The Electoral Commission (EC) on Monday met with representatives of religious leaders in Accra to educate them on the Biometric Voter Registration and Verification System in order to their congregation on the process.
The Christian and Muslim leaders were educated on the registration processes and requirements and urged to assist civil society in maintaining vigilance to help enhance the credibility of the voterís register for Election 2012.
Dr Kwadwo Afari-Gyan, Chairman, EC, said the Commission was very satisfied with the outcome of the just-ended pilot process of the biometric registration.
He expressed the hope that the EC would find lasting solutions to all the peculiar problems it recorded during the exercise.
The EC Chairman explained that the biometric system identifies persons by means of their unique physical features such as finger prints, face, palm or finger prints.
He said the EC had fixed March 24 to May 5 for the nationwide voter registration exercise using a biometric technology to capture data of eligible of voters.
He explained that during the process eligible voters would be required to provide personal data including evidence of their nationality, which would include a driverís license, passport, previous voter ID card or a guarantee by a minimum of two eligible voters.
Dr Afari-Gyan said EC would spend 40 days in registering an estimated 12 million eligible voters and would deploy 7000 kits to the registration centres where the 23,000 polling stations would be grouped into a cluster of four.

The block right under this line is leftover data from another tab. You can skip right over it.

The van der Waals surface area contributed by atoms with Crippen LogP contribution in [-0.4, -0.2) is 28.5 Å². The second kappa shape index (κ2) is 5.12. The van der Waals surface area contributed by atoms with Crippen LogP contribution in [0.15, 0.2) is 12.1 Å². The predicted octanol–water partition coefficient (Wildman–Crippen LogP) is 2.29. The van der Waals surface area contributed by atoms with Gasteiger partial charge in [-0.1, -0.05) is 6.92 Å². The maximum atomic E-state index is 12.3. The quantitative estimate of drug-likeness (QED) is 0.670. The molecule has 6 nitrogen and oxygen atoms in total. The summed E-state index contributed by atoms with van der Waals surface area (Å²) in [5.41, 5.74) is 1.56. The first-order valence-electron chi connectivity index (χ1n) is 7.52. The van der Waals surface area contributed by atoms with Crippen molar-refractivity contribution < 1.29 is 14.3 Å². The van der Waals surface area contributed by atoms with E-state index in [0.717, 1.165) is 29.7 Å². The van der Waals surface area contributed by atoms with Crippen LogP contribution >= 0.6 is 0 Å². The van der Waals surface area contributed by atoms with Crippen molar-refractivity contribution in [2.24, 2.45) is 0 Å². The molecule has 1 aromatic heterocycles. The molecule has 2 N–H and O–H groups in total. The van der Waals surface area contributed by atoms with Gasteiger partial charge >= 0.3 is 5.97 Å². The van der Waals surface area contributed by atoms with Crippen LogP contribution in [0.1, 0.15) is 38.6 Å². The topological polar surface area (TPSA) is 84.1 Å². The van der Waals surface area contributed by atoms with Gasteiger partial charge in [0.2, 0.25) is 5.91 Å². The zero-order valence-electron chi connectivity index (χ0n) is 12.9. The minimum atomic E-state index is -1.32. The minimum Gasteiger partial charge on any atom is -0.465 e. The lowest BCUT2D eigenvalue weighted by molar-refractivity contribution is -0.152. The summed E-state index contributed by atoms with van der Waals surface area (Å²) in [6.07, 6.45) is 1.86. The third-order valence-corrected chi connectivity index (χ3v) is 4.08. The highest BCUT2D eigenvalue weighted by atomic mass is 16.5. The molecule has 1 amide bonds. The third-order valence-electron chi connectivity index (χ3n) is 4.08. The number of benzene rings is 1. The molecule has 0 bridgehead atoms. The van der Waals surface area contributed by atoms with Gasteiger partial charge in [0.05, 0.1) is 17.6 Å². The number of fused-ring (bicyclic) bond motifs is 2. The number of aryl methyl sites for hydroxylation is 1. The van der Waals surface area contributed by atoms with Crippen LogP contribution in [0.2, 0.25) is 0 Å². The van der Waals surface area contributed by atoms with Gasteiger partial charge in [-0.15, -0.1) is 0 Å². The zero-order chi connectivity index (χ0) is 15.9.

ďWe are also requesting for about 30 million dollars for the purchase of 30,000 verification machines for use on the voting day,Ē explaining that although there are 23,000 polling stations nationwide they would need extra machines to cater for faulty ones on the voting day.
He explained that the entire registration process would be divided into four important phases which includes data collection, compilation of the data into a Provisional Voter's Register, an exhibition of the register during which corrections and omissions would be made, then the final printout of the official voterís register.
He said each process would ensure quality data, which would determine the outcome of a credible voter's register.
"This means that if we don't collect good data it would affect all the other areas of the process," and called for the support of stakeholders to ensure a smooth registration process. Dr Afari-Gayan said: ďIf we have a credible voterís register then it would be easy for all to accept the outcome of the election."
He appealed to all religious leaders, civil society and non-governmental organisations to help create awareness and educate the public on the biometric system so that majority of eligible voters would participate in the exercise.
He said any eligible voter who failed to participate in the exercise would not be allowed to exercise his or her franchise as the old voterís identification card would not be valid.
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